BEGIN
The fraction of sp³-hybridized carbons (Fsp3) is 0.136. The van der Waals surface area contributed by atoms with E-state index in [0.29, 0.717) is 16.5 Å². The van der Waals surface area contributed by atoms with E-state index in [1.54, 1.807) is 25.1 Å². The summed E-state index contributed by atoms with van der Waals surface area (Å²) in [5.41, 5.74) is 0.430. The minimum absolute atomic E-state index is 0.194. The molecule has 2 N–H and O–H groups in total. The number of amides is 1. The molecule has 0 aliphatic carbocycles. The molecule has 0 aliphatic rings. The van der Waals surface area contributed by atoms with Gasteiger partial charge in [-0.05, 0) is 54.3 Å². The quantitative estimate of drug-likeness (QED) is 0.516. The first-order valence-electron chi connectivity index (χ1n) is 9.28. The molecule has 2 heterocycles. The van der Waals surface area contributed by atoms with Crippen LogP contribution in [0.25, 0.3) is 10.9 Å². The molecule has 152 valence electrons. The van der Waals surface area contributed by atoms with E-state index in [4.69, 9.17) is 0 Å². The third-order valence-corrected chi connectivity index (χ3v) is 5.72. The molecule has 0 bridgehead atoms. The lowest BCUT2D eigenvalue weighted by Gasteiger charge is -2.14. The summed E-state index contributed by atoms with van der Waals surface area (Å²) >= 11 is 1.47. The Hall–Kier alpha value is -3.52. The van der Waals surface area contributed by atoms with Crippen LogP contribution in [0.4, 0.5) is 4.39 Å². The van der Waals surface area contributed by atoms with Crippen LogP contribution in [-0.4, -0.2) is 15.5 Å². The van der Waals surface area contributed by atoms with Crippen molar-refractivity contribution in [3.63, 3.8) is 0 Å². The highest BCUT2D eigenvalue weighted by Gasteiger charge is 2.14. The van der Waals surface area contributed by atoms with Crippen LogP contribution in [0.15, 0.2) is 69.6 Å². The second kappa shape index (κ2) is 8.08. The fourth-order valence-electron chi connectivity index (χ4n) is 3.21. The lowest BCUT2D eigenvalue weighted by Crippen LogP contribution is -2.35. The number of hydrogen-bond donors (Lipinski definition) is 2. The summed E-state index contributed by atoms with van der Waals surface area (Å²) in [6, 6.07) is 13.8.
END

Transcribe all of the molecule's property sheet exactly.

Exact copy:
The fraction of sp³-hybridized carbons (Fsp3) is 0.136. The van der Waals surface area contributed by atoms with E-state index in [0.29, 0.717) is 16.5 Å². The van der Waals surface area contributed by atoms with E-state index in [1.54, 1.807) is 25.1 Å². The summed E-state index contributed by atoms with van der Waals surface area (Å²) in [5.41, 5.74) is 0.430. The minimum absolute atomic E-state index is 0.194. The molecule has 2 N–H and O–H groups in total. The number of amides is 1. The molecule has 0 aliphatic carbocycles. The molecule has 0 aliphatic rings. The van der Waals surface area contributed by atoms with Gasteiger partial charge in [-0.05, 0) is 54.3 Å². The quantitative estimate of drug-likeness (QED) is 0.516. The first-order valence-electron chi connectivity index (χ1n) is 9.28. The molecule has 2 heterocycles. The van der Waals surface area contributed by atoms with Crippen LogP contribution in [0.25, 0.3) is 10.9 Å². The molecule has 152 valence electrons. The van der Waals surface area contributed by atoms with E-state index in [4.69, 9.17) is 0 Å². The third-order valence-corrected chi connectivity index (χ3v) is 5.72. The molecule has 0 bridgehead atoms. The lowest BCUT2D eigenvalue weighted by Gasteiger charge is -2.14. The summed E-state index contributed by atoms with van der Waals surface area (Å²) >= 11 is 1.47. The Hall–Kier alpha value is -3.52. The van der Waals surface area contributed by atoms with Crippen LogP contribution in [0.4, 0.5) is 4.39 Å². The van der Waals surface area contributed by atoms with Crippen LogP contribution in [-0.4, -0.2) is 15.5 Å². The van der Waals surface area contributed by atoms with Crippen molar-refractivity contribution in [3.63, 3.8) is 0 Å². The highest BCUT2D eigenvalue weighted by Gasteiger charge is 2.14. The van der Waals surface area contributed by atoms with Crippen LogP contribution in [0.15, 0.2) is 69.6 Å². The second kappa shape index (κ2) is 8.08. The fourth-order valence-electron chi connectivity index (χ4n) is 3.21. The lowest BCUT2D eigenvalue weighted by Crippen LogP contribution is -2.35. The number of hydrogen-bond donors (Lipinski definition) is 2. The summed E-state index contributed by atoms with van der Waals surface area (Å²) in [6, 6.07) is 13.8.